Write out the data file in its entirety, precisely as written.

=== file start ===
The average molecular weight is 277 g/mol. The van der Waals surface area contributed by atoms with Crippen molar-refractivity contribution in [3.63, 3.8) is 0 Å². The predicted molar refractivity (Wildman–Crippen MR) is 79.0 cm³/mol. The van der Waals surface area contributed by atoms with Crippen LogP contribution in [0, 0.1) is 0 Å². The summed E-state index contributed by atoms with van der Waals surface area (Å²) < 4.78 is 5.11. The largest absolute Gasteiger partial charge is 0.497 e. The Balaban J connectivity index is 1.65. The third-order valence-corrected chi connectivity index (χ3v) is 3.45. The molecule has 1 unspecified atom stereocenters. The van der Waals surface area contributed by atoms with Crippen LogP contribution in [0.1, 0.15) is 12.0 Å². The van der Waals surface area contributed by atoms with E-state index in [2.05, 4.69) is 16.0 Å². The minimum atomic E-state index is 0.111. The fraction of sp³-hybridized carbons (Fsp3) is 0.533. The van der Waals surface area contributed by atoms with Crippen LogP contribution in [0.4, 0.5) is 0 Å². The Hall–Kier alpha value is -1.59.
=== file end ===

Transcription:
The average molecular weight is 277 g/mol. The van der Waals surface area contributed by atoms with Crippen molar-refractivity contribution in [3.63, 3.8) is 0 Å². The predicted molar refractivity (Wildman–Crippen MR) is 79.0 cm³/mol. The van der Waals surface area contributed by atoms with Crippen LogP contribution in [0, 0.1) is 0 Å². The summed E-state index contributed by atoms with van der Waals surface area (Å²) < 4.78 is 5.11. The largest absolute Gasteiger partial charge is 0.497 e. The Balaban J connectivity index is 1.65. The third-order valence-corrected chi connectivity index (χ3v) is 3.45. The molecule has 1 unspecified atom stereocenters. The van der Waals surface area contributed by atoms with Crippen LogP contribution in [0.1, 0.15) is 12.0 Å². The van der Waals surface area contributed by atoms with E-state index in [2.05, 4.69) is 16.0 Å². The minimum atomic E-state index is 0.111. The fraction of sp³-hybridized carbons (Fsp3) is 0.533. The van der Waals surface area contributed by atoms with Crippen LogP contribution in [0.4, 0.5) is 0 Å². The Hall–Kier alpha value is -1.59.